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This blog is all about fly fishing for native trout. On it I cover trip reports, fishing tactics, conservation, the latest news about native trout species and much more. This site provides a companion to my web page Nativetroutflyfishing.com.


Saturday, October 31, 2020

Summer in the Olympics: Part 2

 After our last trip scouting for some new water on the Olympic Peninsula, Chris and I did some additional research a found another promising stream to check out. This one was a bit more off the beaten path and would require some serious leg work, but looked very promising. Per the norm in the Olympics, the morning we headed out dawned gray with a fresh marine layer rolling in off the Pacific. We started up the trail through towering old growth, but when we caught our first glimpse of the river, it was too much to resist and we decided to just start fishing right there. As it would turn out, this paid off and a few casts in, Chris caught a nice wild Spring Chinook jack. With our first taste of success on the river, we decide we would just use the river as our trail for the day and started our way upstream. From here things didn't slow down and the river was absolutely gorgeous and each hole and run seemed to have something in it.

Hooked into a fish

A beautiful native Coastal Cutthroat

A beautiful Bull Trout

Working a good seam

A little after lunch, Chris was working on other best runs of the day, when he hooked into something big. The fish turned out to be a bright summer run of about 7-8lbs and was not having any of it. Chris fought it for about 10 minutes until finally he was able to get it in netting range. However, the fish decided it wanted to do one more run, and unfortunately after a tail-wagging leap it spit the hook. We worked the hole a bit longer, but nothing else wanted to bite and with our excitement high, we continued upstream.

Chris working the summer run hole

Very fresh prints from a bear we could hear running off

As the day wore on, we found ourselves at the best hole we had seen all day. We got pretty focused on fishing and each hooked a couple of fish in the hole, when we started to notice that the sun was starting to get low in the sky. It was at this point that we realized that we hadn't stopped moving almost all day and had covered a bit more ground than we had expected and needed to find the trail and start heading back. Unfortunately, this was more easily said than done and ended up being a rough 1/2 hour of bush whacking until we finally found the trail. The hike out made it quite apparent just how far we had gone, with us dragging by the time we reached the trailhead at dusk after what we end up figuring out was a 14 mile day trip.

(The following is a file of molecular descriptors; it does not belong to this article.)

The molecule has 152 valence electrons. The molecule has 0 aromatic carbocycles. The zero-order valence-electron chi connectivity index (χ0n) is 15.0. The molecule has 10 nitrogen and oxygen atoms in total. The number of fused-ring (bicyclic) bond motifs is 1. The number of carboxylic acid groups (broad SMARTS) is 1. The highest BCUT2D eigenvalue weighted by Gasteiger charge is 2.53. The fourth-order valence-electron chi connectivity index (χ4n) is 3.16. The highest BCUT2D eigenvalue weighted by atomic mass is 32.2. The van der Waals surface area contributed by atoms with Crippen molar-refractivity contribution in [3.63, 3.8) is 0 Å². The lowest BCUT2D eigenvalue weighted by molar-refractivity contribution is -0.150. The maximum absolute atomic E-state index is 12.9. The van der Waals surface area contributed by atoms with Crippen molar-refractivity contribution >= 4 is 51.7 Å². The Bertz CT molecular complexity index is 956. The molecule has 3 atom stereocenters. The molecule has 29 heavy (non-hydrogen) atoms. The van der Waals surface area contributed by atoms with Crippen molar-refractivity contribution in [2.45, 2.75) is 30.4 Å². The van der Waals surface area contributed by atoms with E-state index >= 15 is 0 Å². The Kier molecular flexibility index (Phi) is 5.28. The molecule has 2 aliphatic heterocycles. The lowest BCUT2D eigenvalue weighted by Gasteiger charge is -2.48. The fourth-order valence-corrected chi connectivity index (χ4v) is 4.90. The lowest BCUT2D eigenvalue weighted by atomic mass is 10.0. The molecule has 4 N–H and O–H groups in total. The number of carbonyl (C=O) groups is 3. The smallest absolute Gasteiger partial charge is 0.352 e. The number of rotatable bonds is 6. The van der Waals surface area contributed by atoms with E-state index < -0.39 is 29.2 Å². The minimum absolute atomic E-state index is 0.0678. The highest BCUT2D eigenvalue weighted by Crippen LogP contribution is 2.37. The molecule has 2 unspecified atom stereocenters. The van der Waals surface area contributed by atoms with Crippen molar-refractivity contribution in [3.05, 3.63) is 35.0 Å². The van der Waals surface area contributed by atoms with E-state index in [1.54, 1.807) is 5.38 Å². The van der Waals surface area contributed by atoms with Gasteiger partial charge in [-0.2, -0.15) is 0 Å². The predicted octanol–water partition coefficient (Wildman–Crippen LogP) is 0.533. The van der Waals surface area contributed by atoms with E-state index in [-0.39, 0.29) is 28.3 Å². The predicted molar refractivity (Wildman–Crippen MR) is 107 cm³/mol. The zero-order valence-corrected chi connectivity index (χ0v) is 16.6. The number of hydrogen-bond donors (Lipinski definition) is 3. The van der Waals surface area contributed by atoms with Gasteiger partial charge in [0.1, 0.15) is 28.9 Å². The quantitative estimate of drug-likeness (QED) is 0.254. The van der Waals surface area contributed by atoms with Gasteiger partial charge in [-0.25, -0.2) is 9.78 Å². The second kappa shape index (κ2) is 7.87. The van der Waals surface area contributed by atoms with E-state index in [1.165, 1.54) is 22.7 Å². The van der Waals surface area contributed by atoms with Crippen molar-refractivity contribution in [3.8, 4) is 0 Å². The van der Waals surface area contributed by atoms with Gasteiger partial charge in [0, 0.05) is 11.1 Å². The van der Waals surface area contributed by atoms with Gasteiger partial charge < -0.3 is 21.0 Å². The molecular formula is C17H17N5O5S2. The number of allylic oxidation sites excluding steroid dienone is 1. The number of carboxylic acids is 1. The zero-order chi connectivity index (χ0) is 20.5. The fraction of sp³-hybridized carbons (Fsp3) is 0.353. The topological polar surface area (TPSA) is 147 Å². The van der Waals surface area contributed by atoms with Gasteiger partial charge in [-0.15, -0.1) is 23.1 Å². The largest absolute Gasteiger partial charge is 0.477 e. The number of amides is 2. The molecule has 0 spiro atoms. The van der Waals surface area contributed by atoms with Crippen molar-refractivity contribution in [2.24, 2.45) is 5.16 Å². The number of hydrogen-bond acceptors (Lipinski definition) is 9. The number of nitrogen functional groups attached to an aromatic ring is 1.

A beautiful stretch of the river

A giant spruce tree on the way out.

My next adventure was to a couple of my favorite Olympic streams with one of my neighbor Dyllon. As summer was wearing on at this point, I was hoping that the native Rainbows would be starting to think about spawning salmon and the eggs that would be right around the corner. With luck this same thing and a recent rain would also draw a few sea-run Cutthroat in from the salt water as well. The first stream of the day we hit, is usually more productive, albeit with slightly smaller fish. However, today fishing proved very slow and after covering a mile of water and only getting one small Cutthroat we decided to try the other river. 

The first few holes we fished on the next river were just as slow as the last river, but when we got down to one of the "salmon tanks" on the lower river, that changed. I had a large streamer imitating a lamprey on and started with a short perhaps 20' roll cast just to get some line out. However, I watched as a big Cutthroat quickly shot out from behind a log and charged my streamer. The fish seemed to hesitate, so I gave it a couple quick twitches before letting my fly fall and the Cutthroat crushed the fly. The fight was pretty quick as the Cutthroat was close to shore already and I really wanted to avoid spoking the hole. The fish was beautiful and looked as though it had only been out of the saltwater for a day or two at most. 

My big Cutthroat

I gave my Dyllon the next shot at the hole and after floating a few feet, his indicator went down and he hooked into a big Rainbow. This fish was hooked right in the heart of the hole and put up quite a battle before coming in, effective spooking the rest of the hole.

The Rainbow

We figured we had one more hole we could hit before the end of the day and this one also looked promising, as I could see a big Cutthroat sitting in the tail out when we approached. However, before we could get more than a couple casts in a flotilla of inner tubers came floating down the river and spooked the hole and with that we decided that since we had already gotten a couple nice fish and it was time to head back.